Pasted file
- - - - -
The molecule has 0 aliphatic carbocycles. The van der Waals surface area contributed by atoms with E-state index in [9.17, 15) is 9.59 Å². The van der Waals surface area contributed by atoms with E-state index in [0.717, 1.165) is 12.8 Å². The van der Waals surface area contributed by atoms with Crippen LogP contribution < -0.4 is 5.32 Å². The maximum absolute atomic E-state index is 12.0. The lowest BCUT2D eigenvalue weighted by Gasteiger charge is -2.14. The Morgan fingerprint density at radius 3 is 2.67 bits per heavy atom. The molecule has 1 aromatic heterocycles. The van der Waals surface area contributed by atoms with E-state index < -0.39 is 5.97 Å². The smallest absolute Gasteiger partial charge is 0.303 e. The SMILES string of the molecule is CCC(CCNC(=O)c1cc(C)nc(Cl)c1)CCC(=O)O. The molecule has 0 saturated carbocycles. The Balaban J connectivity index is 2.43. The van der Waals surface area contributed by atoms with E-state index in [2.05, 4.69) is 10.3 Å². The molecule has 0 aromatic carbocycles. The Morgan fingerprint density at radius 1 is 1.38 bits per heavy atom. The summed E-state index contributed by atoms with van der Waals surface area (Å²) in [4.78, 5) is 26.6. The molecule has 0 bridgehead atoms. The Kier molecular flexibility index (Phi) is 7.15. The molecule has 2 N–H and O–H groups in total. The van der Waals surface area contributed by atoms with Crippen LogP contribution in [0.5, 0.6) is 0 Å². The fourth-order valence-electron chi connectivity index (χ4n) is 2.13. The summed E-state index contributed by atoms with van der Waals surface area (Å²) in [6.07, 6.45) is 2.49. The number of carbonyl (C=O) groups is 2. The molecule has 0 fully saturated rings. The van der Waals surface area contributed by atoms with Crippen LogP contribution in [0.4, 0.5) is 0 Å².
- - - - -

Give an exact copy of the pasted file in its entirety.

The molecule has 0 aliphatic carbocycles. The van der Waals surface area contributed by atoms with E-state index in [9.17, 15) is 9.59 Å². The van der Waals surface area contributed by atoms with E-state index in [0.717, 1.165) is 12.8 Å². The van der Waals surface area contributed by atoms with Crippen LogP contribution < -0.4 is 5.32 Å². The maximum absolute atomic E-state index is 12.0. The lowest BCUT2D eigenvalue weighted by Gasteiger charge is -2.14. The Morgan fingerprint density at radius 3 is 2.67 bits per heavy atom. The molecule has 1 aromatic heterocycles. The van der Waals surface area contributed by atoms with E-state index < -0.39 is 5.97 Å². The smallest absolute Gasteiger partial charge is 0.303 e. The SMILES string of the molecule is CCC(CCNC(=O)c1cc(C)nc(Cl)c1)CCC(=O)O. The molecule has 0 saturated carbocycles. The Balaban J connectivity index is 2.43. The van der Waals surface area contributed by atoms with E-state index in [2.05, 4.69) is 10.3 Å². The molecule has 0 aromatic carbocycles. The Morgan fingerprint density at radius 1 is 1.38 bits per heavy atom. The summed E-state index contributed by atoms with van der Waals surface area (Å²) in [4.78, 5) is 26.6. The molecule has 0 bridgehead atoms. The Kier molecular flexibility index (Phi) is 7.15. The molecule has 2 N–H and O–H groups in total. The van der Waals surface area contributed by atoms with Crippen LogP contribution in [0.5, 0.6) is 0 Å². The fourth-order valence-electron chi connectivity index (χ4n) is 2.13. The summed E-state index contributed by atoms with van der Waals surface area (Å²) in [6.07, 6.45) is 2.49. The number of carbonyl (C=O) groups is 2. The molecule has 0 fully saturated rings. The van der Waals surface area contributed by atoms with Crippen LogP contribution in [0.4, 0.5) is 0 Å².